Prior to the TCJA’s reforms, business expenses for meals and entertainment were generally treated similarly, so little thought or effort was required to determine the amount attributable to each category; meals and entertainment resulted in the same tax treatment regardless of how they were divided. However, following the TCJA, taxpayers have an incentive to categorize ambiguous expenses as meals rather than entertainment to take advantage of the remaining 50 percent deduction for meals.

Notice 2018-76

The IRS issued Notice 2018-76 to provide taxpayers with clarity and guidelines in discerning between expenses that are considered deductible meals and expenses that are considered nondeductible entertainment in close-call scenarios. Until regulations are issued, taxpayers may rely on the guidance provided in the notice.

The notice clarifies that taxpayers may deduct 50 percent of a business meal expense that meets these five requirements:

  • “The expense is an ordinary and necessary expense under [Code section] 162(a).”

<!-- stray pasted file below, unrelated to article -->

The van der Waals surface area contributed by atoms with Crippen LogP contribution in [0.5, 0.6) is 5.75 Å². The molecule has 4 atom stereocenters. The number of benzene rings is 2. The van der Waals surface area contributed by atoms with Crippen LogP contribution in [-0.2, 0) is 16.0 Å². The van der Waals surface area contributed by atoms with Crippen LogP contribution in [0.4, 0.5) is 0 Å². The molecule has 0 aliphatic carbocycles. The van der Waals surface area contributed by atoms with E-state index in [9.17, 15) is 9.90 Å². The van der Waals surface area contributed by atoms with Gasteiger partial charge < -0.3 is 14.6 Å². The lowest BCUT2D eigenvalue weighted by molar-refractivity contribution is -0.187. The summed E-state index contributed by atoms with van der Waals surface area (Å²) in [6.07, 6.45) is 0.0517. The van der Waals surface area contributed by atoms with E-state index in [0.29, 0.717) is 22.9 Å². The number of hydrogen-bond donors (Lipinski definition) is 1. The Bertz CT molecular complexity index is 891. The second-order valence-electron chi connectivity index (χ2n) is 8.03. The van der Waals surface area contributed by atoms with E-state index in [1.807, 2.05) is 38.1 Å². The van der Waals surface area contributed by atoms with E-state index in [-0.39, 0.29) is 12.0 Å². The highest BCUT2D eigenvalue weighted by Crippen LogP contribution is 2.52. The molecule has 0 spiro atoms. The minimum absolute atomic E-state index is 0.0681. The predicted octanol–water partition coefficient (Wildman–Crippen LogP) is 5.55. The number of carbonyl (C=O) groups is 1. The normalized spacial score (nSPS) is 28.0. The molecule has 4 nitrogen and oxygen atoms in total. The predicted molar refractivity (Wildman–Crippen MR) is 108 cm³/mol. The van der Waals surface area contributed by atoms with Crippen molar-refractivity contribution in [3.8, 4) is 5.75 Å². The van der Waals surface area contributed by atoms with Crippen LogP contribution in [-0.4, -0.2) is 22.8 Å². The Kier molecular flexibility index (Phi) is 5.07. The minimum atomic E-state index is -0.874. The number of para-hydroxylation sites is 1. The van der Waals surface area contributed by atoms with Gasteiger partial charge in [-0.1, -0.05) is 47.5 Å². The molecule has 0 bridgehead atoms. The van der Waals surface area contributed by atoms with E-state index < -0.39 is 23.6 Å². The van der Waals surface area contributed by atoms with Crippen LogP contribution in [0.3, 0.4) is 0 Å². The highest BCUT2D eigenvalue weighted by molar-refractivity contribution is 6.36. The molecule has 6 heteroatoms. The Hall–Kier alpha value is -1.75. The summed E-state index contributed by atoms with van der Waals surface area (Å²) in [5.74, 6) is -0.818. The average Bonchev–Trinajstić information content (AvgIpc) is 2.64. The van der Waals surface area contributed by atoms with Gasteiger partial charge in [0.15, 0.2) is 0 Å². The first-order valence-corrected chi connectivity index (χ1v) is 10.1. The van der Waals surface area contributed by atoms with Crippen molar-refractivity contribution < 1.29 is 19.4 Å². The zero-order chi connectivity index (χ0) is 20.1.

• “The expense is not lavish or extravagant under the circumstances.”

  • “The taxpayer, or an employee of the taxpayer, is present at the [meal].”

  • “The [meal is] provided to a current or potential business customer, client, consultant, or similar business contact.”

  • For meals provided in conjunction with entertainment, the meal expenses are “stated separately” from the entertainment expenses.

However, the IRS warns against inflating meal expenses to obtain a deduction for entertainment expenses in order to circumvent the TCJA’s repeal of the deduction for entertainment expenses. The notice provides examples that illustrate when meals will remain deductible when provided in conjunction with entertainment.